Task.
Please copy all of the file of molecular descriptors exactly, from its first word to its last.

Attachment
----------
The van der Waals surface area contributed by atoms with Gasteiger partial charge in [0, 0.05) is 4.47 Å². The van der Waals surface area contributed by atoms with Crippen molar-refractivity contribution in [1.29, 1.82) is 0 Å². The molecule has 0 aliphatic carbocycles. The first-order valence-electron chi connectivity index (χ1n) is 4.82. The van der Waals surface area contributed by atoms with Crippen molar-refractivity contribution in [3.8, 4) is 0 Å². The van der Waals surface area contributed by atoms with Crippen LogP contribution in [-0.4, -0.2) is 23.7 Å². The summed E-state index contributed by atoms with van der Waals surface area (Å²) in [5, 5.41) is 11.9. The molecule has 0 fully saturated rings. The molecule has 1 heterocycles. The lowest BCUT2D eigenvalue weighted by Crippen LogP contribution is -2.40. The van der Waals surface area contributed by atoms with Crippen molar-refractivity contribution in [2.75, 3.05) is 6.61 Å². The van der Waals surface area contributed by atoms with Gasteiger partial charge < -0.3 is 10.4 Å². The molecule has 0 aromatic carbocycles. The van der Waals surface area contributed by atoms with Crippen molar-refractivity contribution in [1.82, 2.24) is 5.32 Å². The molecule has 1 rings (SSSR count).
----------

The van der Waals surface area contributed by atoms with Gasteiger partial charge in [0, 0.05) is 4.47 Å². The van der Waals surface area contributed by atoms with Crippen molar-refractivity contribution in [1.29, 1.82) is 0 Å². The molecule has 0 aliphatic carbocycles. The first-order valence-electron chi connectivity index (χ1n) is 4.82. The van der Waals surface area contributed by atoms with Crippen molar-refractivity contribution in [3.8, 4) is 0 Å². The van der Waals surface area contributed by atoms with Crippen LogP contribution in [-0.4, -0.2) is 23.7 Å². The summed E-state index contributed by atoms with van der Waals surface area (Å²) in [5, 5.41) is 11.9. The molecule has 0 fully saturated rings. The molecule has 1 heterocycles. The lowest BCUT2D eigenvalue weighted by Crippen LogP contribution is -2.40. The van der Waals surface area contributed by atoms with Crippen molar-refractivity contribution in [2.75, 3.05) is 6.61 Å². The van der Waals surface area contributed by atoms with Gasteiger partial charge < -0.3 is 10.4 Å². The molecule has 0 aromatic carbocycles. The van der Waals surface area contributed by atoms with Crippen molar-refractivity contribution in [1.82, 2.24) is 5.32 Å². The molecule has 1 rings (SSSR count).